God with us and in us

God with us and in us Detail from 'The return of the prodigal son', Rembrandt Getty Images
The Sunday Gospel
Fr Silvester O’Flynn

 

We may be irritated by restrictions on our movements, anxious about the future of jobs and business, or disappointed by no sport. We continue to need our regular doses of the Good News.

Sunday by Sunday we are moving on from the Resurrection of Jesus towards Pentecost. The 40 days from Resurrection to Ascension were a time of transition for the Apostles. They had to advance from knowing Jesus in the flesh to knowing the unseen God in Faith. As the Risen Lord said to Thomas: “Blessed are those who have not seen but yet believe.”

In today’s Gospel, Jesus speaks of “another Advocate to be with you forever”.

Advocate is a Latin word meaning a friend/helper called to your assistance. Paraclete is the Greek equivalent. The first Advocate was Jesus, the Son of God come in human flesh, one with us. “The Word was made flesh and dwelt among us”.

The other or second Advocate is the Holy Spirit.

St Irenaeus, who lived about 100 years after Jesus, reflected on the wonderful parable of the loving father welcoming back the prodigal son. Irenaeus focused on the two hands of the father, one visible, the other unseen. The visible hand, warmly shaking the trembling hand of the wastrel, represents Jesus. The unseen hand, behind the son’s back, is drawing him into the heart of the father. This is the Holy Spirit, the second Advocate.

Effects

Jesus, speaking with Nicodemus, compared the Holy Spirit to the wind. We do not see the wind but we see its effects in the slanting of smoke, the scudding of clouds, or the scampering of leaves. While we cannot see the Spirit we can recognise the effects of the Spirit. “By their fruits you shall know them.” St Paul listed nine fruits of the Spirit. Three fruits manifest an intimate relationship with God: love, joy and peace; three fruits are qualities of a Christian relationship with other people: patience, kindness and goodness; three fruits describe the inner strength of Faith: trustfulness, gentleness and self-control.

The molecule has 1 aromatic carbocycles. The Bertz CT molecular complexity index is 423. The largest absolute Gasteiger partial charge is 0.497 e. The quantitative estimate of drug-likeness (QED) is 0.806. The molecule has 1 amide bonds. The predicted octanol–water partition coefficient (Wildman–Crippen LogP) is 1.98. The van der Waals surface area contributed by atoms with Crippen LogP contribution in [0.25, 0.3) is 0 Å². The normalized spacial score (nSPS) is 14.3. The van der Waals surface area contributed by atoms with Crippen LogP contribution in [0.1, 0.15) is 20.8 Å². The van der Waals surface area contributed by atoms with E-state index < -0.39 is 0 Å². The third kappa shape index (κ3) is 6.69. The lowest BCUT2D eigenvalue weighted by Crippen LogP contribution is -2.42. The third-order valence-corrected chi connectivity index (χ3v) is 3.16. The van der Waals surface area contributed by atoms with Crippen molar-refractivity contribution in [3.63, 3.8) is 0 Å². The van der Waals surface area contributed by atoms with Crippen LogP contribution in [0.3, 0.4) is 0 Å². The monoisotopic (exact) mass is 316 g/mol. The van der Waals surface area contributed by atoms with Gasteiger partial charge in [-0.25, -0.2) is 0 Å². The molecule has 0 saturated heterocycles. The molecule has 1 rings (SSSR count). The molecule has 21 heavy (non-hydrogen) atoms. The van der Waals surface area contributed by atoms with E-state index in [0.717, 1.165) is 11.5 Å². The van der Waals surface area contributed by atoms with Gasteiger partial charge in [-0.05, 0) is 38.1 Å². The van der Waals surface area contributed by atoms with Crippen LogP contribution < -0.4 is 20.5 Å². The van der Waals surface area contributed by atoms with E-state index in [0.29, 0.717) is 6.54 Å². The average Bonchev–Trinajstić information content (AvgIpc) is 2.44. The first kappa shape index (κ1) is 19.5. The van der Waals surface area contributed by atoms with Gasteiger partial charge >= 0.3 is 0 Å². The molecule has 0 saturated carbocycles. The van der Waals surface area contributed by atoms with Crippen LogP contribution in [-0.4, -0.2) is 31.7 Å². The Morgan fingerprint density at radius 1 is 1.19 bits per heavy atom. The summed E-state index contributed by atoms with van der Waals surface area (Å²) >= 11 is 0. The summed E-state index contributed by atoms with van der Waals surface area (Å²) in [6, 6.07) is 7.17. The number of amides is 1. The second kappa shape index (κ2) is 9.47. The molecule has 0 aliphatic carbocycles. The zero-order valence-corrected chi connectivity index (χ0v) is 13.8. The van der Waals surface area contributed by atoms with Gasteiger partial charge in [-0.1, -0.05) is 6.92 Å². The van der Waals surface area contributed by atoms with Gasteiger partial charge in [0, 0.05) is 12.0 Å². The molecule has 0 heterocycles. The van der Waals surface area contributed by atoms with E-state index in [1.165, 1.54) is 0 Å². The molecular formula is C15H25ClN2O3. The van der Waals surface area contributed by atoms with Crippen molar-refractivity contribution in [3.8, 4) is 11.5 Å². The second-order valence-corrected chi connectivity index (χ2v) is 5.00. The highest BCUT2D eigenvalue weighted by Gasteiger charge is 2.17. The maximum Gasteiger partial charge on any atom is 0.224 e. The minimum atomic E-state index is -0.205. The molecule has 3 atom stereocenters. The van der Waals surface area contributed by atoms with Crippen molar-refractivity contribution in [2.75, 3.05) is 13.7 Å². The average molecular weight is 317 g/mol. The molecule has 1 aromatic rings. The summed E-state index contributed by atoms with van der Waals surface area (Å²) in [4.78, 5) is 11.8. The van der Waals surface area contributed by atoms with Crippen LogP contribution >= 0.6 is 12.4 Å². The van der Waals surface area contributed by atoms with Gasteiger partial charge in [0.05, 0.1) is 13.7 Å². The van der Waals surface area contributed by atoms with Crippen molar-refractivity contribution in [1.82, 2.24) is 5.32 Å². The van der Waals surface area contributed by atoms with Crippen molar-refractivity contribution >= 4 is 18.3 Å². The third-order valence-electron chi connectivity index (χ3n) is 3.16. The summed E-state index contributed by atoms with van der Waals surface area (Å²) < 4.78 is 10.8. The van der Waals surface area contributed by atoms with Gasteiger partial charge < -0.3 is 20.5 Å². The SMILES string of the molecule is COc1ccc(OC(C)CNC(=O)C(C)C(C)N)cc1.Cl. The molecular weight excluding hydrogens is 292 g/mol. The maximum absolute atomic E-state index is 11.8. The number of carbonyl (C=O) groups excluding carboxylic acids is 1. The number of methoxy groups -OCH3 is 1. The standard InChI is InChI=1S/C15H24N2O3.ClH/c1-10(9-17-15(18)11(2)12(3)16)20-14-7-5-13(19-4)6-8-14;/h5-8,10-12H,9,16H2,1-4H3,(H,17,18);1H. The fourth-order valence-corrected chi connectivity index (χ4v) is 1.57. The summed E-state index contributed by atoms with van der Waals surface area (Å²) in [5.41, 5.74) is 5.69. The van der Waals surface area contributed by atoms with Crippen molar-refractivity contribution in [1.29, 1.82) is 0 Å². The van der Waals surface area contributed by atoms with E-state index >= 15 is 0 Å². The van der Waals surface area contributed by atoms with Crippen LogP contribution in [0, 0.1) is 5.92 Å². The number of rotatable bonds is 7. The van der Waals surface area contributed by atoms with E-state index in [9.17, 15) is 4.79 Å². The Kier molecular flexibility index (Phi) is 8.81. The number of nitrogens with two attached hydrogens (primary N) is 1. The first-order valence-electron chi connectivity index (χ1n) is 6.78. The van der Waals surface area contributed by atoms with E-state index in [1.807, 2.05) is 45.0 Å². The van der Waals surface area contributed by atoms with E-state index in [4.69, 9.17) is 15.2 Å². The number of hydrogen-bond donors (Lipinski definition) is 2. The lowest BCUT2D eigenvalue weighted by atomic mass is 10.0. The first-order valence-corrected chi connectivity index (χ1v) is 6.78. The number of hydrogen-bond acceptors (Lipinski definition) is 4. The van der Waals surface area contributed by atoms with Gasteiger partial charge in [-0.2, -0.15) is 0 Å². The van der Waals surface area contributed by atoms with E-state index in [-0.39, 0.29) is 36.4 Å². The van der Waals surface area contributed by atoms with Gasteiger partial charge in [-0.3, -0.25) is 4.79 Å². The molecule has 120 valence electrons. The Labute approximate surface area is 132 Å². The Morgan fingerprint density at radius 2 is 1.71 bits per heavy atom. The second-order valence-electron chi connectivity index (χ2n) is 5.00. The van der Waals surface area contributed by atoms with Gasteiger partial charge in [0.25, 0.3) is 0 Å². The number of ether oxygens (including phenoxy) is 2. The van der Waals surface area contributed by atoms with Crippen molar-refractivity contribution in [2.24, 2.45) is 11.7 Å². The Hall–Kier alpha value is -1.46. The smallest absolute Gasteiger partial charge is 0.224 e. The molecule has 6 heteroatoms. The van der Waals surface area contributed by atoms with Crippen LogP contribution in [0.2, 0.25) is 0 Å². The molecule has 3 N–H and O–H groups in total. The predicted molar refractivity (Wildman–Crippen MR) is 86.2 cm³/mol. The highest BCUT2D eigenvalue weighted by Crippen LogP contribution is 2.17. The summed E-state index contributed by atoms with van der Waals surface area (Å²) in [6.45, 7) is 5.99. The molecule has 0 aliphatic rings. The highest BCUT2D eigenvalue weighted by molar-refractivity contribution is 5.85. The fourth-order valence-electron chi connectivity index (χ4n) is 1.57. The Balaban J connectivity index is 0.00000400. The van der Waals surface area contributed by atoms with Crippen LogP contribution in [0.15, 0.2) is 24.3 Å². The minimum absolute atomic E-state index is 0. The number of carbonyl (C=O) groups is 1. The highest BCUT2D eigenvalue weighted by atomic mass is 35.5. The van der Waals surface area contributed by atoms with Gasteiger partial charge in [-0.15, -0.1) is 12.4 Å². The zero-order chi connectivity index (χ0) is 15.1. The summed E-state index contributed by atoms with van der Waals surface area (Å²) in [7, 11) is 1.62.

A great advance in personal prayer is from knowing a remote God-up-there to experiencing the warm presence of God-in-here. People have called it the 14-inch drop…from the brain to the heart.

I thank you, Lord, for the wonder of my being and the wonders of all creation. Even more wonderful is my sharing now in your divine life. You are as close to me as my breathing.

May the rhythm of my breathing be the rhythm of my prayer.

Come, Holy Spirit, fill the hearts of your Faithful.

Fr Silvester’s new book ‘Gospel Reflections and Prayers‘ is available at Columba Books.